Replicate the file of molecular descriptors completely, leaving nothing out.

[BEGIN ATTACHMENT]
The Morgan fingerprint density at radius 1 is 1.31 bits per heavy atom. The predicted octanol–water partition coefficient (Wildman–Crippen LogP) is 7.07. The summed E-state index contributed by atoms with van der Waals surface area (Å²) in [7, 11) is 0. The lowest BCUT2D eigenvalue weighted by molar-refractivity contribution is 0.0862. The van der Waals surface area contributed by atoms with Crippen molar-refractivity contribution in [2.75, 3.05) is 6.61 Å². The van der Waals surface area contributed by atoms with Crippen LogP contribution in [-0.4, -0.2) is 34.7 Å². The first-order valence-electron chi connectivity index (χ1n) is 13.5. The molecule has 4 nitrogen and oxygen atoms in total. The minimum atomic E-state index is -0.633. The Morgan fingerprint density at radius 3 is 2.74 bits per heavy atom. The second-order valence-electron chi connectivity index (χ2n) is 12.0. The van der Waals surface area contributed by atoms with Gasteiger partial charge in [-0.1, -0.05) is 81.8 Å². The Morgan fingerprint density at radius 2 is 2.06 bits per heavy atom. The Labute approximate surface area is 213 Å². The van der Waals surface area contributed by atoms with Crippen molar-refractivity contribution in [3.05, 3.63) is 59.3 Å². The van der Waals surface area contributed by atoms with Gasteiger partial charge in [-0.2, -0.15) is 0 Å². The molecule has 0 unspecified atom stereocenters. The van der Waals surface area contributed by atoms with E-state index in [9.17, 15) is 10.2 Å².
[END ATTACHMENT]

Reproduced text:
The Morgan fingerprint density at radius 1 is 1.31 bits per heavy atom. The predicted octanol–water partition coefficient (Wildman–Crippen LogP) is 7.07. The summed E-state index contributed by atoms with van der Waals surface area (Å²) in [7, 11) is 0. The lowest BCUT2D eigenvalue weighted by molar-refractivity contribution is 0.0862. The van der Waals surface area contributed by atoms with Crippen molar-refractivity contribution in [2.75, 3.05) is 6.61 Å². The van der Waals surface area contributed by atoms with Crippen LogP contribution in [-0.4, -0.2) is 34.7 Å². The first-order valence-electron chi connectivity index (χ1n) is 13.5. The molecule has 4 nitrogen and oxygen atoms in total. The minimum atomic E-state index is -0.633. The Morgan fingerprint density at radius 3 is 2.74 bits per heavy atom. The second-order valence-electron chi connectivity index (χ2n) is 12.0. The van der Waals surface area contributed by atoms with Gasteiger partial charge in [-0.1, -0.05) is 81.8 Å². The Morgan fingerprint density at radius 2 is 2.06 bits per heavy atom. The Labute approximate surface area is 213 Å². The van der Waals surface area contributed by atoms with Crippen molar-refractivity contribution in [3.05, 3.63) is 59.3 Å². The van der Waals surface area contributed by atoms with Gasteiger partial charge in [-0.2, -0.15) is 0 Å². The molecule has 0 unspecified atom stereocenters. The van der Waals surface area contributed by atoms with E-state index in [9.17, 15) is 10.2 Å².